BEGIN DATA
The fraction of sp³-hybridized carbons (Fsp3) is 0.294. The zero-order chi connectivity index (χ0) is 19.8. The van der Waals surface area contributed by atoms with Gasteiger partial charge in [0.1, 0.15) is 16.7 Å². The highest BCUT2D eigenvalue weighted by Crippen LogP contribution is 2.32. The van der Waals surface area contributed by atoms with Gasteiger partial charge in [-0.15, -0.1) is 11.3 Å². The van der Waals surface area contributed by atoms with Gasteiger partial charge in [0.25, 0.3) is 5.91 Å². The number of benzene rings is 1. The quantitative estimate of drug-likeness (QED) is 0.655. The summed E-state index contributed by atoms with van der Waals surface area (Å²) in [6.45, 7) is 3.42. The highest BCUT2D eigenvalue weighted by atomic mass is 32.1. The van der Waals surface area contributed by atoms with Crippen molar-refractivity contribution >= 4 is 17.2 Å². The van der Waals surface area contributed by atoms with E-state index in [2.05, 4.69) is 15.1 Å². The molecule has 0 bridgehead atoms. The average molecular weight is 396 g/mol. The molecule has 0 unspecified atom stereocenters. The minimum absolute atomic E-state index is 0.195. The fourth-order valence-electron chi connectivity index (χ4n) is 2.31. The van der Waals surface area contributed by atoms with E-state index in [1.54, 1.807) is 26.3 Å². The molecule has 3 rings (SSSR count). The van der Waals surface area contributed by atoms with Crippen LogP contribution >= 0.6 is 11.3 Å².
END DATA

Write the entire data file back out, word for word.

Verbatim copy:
The fraction of sp³-hybridized carbons (Fsp3) is 0.294. The zero-order chi connectivity index (χ0) is 19.8. The van der Waals surface area contributed by atoms with Gasteiger partial charge in [0.1, 0.15) is 16.7 Å². The highest BCUT2D eigenvalue weighted by Crippen LogP contribution is 2.32. The van der Waals surface area contributed by atoms with Gasteiger partial charge in [-0.15, -0.1) is 11.3 Å². The van der Waals surface area contributed by atoms with Gasteiger partial charge in [0.25, 0.3) is 5.91 Å². The number of benzene rings is 1. The quantitative estimate of drug-likeness (QED) is 0.655. The summed E-state index contributed by atoms with van der Waals surface area (Å²) in [6.45, 7) is 3.42. The highest BCUT2D eigenvalue weighted by atomic mass is 32.1. The van der Waals surface area contributed by atoms with Crippen molar-refractivity contribution >= 4 is 17.2 Å². The van der Waals surface area contributed by atoms with E-state index in [2.05, 4.69) is 15.1 Å². The molecule has 0 bridgehead atoms. The average molecular weight is 396 g/mol. The molecule has 0 unspecified atom stereocenters. The minimum absolute atomic E-state index is 0.195. The fourth-order valence-electron chi connectivity index (χ4n) is 2.31. The van der Waals surface area contributed by atoms with E-state index in [1.54, 1.807) is 26.3 Å². The molecule has 3 rings (SSSR count). The van der Waals surface area contributed by atoms with Crippen LogP contribution >= 0.6 is 11.3 Å².